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Your Weekly Leadership HVA (High Value Activity)

Hello Lifelong Learner ...

Here's the next in our series of weekly managerial TIPS (Techniques, Insights, and Practical Solutions) to help you better engage your team in the activities that lead to higher performance.

CORE Bites #11: While managing all of the 'pieces' to achieve your organizational goals is suitably analogous to putting together a complex jigsaw puzzle, today I'm going to focus on one major piece of that puzzle — helping your employees plan more effectively when approaching their work. As a manager/coach, one of your main roles is to help employees get their work done in the most efficient manner — and effective planning is a big part of that. Employees who are effective planners invariably get better results! I've frequently used a 'jigsaw puzzle' metaphor to help those who struggle when attempting to manage a complex task or assignment. Use the HVA listed below as a memorable way to communicate the appropriate steps of the planning process.

High Value Activity (HVA) Action Step: To achieve repeatable success with effective planning, each employee needs to work within a common framework. This framework is comparable to that of putting together a jigsaw puzzle. Ask the question, “How can we relate planning and project management to putting a jigsaw puzzle together?”

  • Have a Vision (know what you want to accomplish). Ask, “When you put together a jigsaw puzzle, what's the first thing you should do?” Some employees will answer that they start with the edges; some start with the colors; for others, the first step they take is to sort by shape. The message you want to convey at this point is before doing any of these activities, they need to look at the jigsaw puzzle box top. Why? Because it gives a clear picture of what they're trying to create. To get the right results, someone should start with the end in mind — the picture of what you want to build. The box top is what allows a person (or a team) to decide where a particular piece belongs. The clearer the picture (vision), the more easily and quickly someone can work the puzzle. It's extremely difficult, if not impossible, to put a puzzle together if you do not know what the picture looks like.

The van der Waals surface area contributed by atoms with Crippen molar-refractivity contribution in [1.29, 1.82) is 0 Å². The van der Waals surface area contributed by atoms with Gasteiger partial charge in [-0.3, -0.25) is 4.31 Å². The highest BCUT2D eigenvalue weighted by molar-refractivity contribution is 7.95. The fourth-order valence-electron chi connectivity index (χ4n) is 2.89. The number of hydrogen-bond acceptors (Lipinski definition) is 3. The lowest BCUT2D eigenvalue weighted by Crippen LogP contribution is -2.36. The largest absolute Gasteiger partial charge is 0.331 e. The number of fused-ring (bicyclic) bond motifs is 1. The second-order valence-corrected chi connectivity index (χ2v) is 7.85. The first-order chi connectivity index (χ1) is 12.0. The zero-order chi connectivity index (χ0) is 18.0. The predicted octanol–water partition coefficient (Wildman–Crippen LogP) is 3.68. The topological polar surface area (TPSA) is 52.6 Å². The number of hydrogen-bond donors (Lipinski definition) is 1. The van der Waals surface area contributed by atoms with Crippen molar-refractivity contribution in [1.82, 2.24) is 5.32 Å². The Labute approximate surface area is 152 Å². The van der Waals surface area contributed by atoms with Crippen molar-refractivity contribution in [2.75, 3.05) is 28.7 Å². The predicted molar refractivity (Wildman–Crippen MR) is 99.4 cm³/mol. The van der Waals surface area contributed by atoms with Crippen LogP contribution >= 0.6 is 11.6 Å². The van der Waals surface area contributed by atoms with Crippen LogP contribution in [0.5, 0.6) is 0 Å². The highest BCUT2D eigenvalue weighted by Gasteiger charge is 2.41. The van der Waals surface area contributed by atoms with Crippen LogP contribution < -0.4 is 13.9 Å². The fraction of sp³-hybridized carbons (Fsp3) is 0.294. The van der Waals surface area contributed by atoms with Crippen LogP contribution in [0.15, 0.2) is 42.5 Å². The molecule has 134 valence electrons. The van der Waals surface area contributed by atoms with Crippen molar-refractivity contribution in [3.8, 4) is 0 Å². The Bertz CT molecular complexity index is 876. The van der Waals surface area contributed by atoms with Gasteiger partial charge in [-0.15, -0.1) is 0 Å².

• Identify the Components. Sort the puzzle pieces by turning them right side up and arranging them by corners, straight edges, similar colors, etc. Like the myriad components within every assignment/task, a jigsaw puzzle consists of pieces with uneven shapes and sizes, that all fit together to complete the picture. Each 'piece' is unique and each brings a different value to the overall result. And — worth stating — each piece fits in with the other pieces in very unique ways that leverage the strength of the individual component.
  • Establish the Boundaries. Single out the corner and edge pieces. The corner pieces are important because they help define the puzzle. They are the starting and ending points of a puzzle; the cornerstones. The puzzle edges come next. They form the outline of the puzzle. Like the parameters that need to be established for any assignment, the corners and edges of the puzzle establish the appropriate boundaries and help “keep it all together.”
  • Assemble the Final Pieces. Take all of the puzzle pieces and fit them within the puzzle borders. Like the elements of an assignment/task, there will be large ones, small ones, plain ones, multi colored ones, but they all fit together. Don't force a fit. If something is meant to be, it will come together naturally.

Some puzzles are easy to put together, while others are more complicated and take more time. The important thing to remember is that no matter how long it takes to complete a puzzle, eventually all of the pieces fit together and create a beautiful picture.

I'd love to hear how this HVA works for you!

Have a brilliant day ... and enjoy the journey!


Neil Dempster, PhD, MBA

RESULTant and Behavioral Engineer


"When you are studying from a book, lots of people go straight to the end to look for the answers. But that's not my style. For me, the most enjoyable part is the puzzle, the process of solving, not the solution itself." — Erno Rubik (Inventor of the Rubik's Cube)  


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